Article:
Both the Office of the Director of National Intelligence and the Department of Justice refuse to hand over several key election integrity documents that would aid Trump-era DOJ official Jeffrey Clark’s defense against the D.C. Bar, which seeks to discipline him for noting inconsistencies in the 2020 election.
Clark, who was also named as one of the 19 “co-conspirator” targets in Democrats’ wide-ranging election indictment in Fulton County, Georgia, is scheduled to appear at an evidentiary hearing on Jan. 9, 2024 after the legal licensing association claims he violated their rules by drafting a letter to Peach State officials noting the DOJ “identified significant concerns that may have impacted the outcome of the  election in multiple States, including the State of Georgia.”
Clark chose not to send the letter after his DOJ superiors objected to signing it and then-President Trump opted against having it sent. The D.C. Bar, however, proceeded to charge Clark with “attempted dishonesty” and “attempted serious interference with the administration of justice.” Both of those charges, Clark’s lawyers assert, are “legally and factually ridiculous for a compelling set of reasons.”
Clark requested several key pieces of evidence related to election issues from the ODNI and DOJ to prepare for his upcoming defense in the D.C. Bar case. His attempt to secure due process, however, was hampered by stonewalling from both the ODNI and DOJ.
In late October, Clark’s legal team asked the ODNI to hand over classified documents detailing evidence of foreign election interference, which Clark interacted with during his time in the Trump administration but could not take with him when he left.
The lawyers specifically requested to review both the draft and final versions of the intelligence agencies’ 2020 election issue assessment and the ombudsman letter and report intelligence agencies shared with the Senate Intelligence Committee on Jan. 6, 2021. They also asked for access to the classified version of then-Director of National Intelligence John Ratcliffe’s dissent memo which concluded that the intelligence agencies’ evaluations of China’s role in influencing U.S. elections “fall short.”
ODNI rejected the request on Nov. 28, citing the 1951 Supreme Court case Touhy v. Ragen that ODNI says grants it the right to “determine whether to provide information.” The agency also claimed the lawyers’ solicitation of the documents did “not contain sufficient detail to permit ODNI officials to make this determination” or explain “how this testimony is relevant” to Clark’s case.
“In your request, you only briefly list broad categories of testimony topics, without any details on the specific testimony sought or how this testimony is relevant to the bar disciplinary proceedings or your client’s claims or defenses in these proceedings,” ODNI complained.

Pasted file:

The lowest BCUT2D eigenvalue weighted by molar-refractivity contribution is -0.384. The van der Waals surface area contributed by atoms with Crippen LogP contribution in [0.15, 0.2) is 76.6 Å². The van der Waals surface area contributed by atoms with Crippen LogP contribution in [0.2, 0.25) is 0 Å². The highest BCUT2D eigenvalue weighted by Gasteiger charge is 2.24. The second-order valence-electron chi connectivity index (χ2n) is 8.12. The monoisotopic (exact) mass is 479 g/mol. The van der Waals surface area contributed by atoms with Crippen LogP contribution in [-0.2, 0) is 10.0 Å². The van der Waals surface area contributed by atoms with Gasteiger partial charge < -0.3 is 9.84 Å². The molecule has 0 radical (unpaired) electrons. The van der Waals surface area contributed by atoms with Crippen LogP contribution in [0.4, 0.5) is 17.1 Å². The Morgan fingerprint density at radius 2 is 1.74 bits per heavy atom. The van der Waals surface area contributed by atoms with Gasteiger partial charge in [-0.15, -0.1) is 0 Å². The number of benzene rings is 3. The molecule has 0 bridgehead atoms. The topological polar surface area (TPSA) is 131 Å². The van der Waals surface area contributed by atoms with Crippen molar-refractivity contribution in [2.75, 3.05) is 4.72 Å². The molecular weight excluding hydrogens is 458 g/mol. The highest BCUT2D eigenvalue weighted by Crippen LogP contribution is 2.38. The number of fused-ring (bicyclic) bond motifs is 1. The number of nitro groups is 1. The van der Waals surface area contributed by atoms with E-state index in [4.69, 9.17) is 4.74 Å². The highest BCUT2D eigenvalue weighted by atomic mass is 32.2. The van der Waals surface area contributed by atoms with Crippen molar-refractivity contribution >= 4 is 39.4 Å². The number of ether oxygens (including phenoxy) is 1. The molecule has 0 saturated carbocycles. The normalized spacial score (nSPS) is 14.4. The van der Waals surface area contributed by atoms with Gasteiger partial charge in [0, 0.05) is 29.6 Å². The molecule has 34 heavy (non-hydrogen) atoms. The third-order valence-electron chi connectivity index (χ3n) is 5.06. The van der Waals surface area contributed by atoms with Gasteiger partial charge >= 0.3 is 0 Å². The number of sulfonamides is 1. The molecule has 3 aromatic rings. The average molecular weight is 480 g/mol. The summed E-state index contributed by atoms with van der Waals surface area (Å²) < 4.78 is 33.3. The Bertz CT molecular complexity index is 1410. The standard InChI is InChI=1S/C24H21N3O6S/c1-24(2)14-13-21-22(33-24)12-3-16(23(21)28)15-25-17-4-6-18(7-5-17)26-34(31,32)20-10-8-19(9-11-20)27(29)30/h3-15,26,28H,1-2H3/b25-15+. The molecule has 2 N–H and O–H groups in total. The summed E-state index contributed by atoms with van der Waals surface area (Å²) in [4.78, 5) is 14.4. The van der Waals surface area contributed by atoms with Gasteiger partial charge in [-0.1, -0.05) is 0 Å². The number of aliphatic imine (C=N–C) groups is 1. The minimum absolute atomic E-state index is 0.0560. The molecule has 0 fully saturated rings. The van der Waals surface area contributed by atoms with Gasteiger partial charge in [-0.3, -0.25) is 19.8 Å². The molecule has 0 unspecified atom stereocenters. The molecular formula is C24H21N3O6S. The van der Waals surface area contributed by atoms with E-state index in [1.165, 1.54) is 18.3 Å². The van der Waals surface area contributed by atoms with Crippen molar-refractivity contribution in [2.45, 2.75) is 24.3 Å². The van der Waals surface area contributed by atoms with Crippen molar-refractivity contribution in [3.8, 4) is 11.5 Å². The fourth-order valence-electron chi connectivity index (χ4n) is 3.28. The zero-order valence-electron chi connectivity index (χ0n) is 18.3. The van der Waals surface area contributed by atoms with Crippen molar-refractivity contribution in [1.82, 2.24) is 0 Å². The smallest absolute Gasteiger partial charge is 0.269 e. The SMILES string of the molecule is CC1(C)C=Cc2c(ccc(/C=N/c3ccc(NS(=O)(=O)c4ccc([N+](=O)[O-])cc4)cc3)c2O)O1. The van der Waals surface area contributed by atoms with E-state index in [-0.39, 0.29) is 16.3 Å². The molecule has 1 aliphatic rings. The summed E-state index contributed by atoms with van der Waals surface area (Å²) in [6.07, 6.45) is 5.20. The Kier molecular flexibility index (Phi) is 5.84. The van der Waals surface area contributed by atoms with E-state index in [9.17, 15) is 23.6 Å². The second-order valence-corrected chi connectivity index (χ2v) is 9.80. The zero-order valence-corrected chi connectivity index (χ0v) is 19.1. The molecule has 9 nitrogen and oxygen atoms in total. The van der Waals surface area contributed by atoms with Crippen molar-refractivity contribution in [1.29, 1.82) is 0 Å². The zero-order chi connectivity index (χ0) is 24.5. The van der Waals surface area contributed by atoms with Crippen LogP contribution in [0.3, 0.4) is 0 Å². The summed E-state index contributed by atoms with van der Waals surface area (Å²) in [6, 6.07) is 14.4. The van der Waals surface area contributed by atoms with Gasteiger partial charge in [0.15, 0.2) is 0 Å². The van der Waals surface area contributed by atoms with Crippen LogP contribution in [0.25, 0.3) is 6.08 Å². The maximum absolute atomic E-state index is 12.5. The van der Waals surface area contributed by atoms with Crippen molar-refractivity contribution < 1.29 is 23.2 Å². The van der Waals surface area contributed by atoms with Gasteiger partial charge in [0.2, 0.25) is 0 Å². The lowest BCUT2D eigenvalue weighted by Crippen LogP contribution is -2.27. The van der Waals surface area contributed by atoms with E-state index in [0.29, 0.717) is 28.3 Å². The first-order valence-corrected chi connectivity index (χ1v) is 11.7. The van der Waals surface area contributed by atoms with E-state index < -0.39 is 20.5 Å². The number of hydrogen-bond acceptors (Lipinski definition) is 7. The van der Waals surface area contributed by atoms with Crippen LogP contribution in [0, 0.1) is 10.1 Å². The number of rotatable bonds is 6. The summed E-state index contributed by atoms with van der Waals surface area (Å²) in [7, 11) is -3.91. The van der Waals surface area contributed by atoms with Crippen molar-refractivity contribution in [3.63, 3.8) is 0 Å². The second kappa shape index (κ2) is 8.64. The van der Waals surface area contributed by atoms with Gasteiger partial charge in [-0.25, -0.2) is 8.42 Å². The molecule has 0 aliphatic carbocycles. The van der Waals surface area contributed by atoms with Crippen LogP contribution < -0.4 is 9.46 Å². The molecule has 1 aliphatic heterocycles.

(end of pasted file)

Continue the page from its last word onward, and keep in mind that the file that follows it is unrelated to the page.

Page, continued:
Two days after receiving the denial, Harry MacDougald, a managing partner at the firm representing Clark, sent a reply scolding the ODNI for its “arbitrary decision-making.”
“My letter identified the subject matter with reasonable specificity, particularly in light of the reference to the specific briefing and the specific documents in question, and ought to have been sufficient for your office to make the determinations contemplated by these regulations,” he wrote on Nov. 30.
MacDougald also noted that the Touhy regulations ODNI used to justify its denial “do not mention relevance as a ground of objection.”
ODNI’s demands for more details, he warned, “would likely intrude on the attorney work product and trial preparation privileges by revealing the mental impressions of counsel and trial strategies.”
Despite his insistence that ODNI should not have rejected the initial request, MacDougald submitted an affidavit outlining more proof that the documents in question are essential to Clark’s case.
Ratcliffe’s memo and other “criticisms of the work going into the [intelligence agencies’ election integrity] Assessment” in particular, MacDougald wrote, “support the reasonableness of questioning claims like those asserted by the former Director of CISA, Christopher Krebs, that the 2020 election was the most secure ever, and of questioning the purported conclusion of the Assessment that there was no meaningful foreign interference in the election.”
“In part, the charge of attempted falsity rests on the contention that there was no basis whatsoever for the proposed positions in the draft letter, or for believing there was anything irregular or worthy of further investigation in the 2020 election. Mr. Ratcliffe’s testimony and the documents that we have requested are logically relevant to rebut this contention,” MacDougald concluded, noting that based on evidence he has reviewed “even the harshest criticisms by the Ombudsman and Mr. Ratcliffe were much, much too kind.”
Clark’s lawyers told The Federalist they also asked the DOJ for the testimonies of several former U.S. attorneys and to share documents about domestic election concerns in swing states, which included potential instances of “suitcase” ballots and vote switching, twice but that the agency did not respond to their request.
The lack of documents not only hampers the former DOJ official’s defense but also suggests a staunch unwillingness by the federal government to publicize its findings and analysis of the 2020 election problems.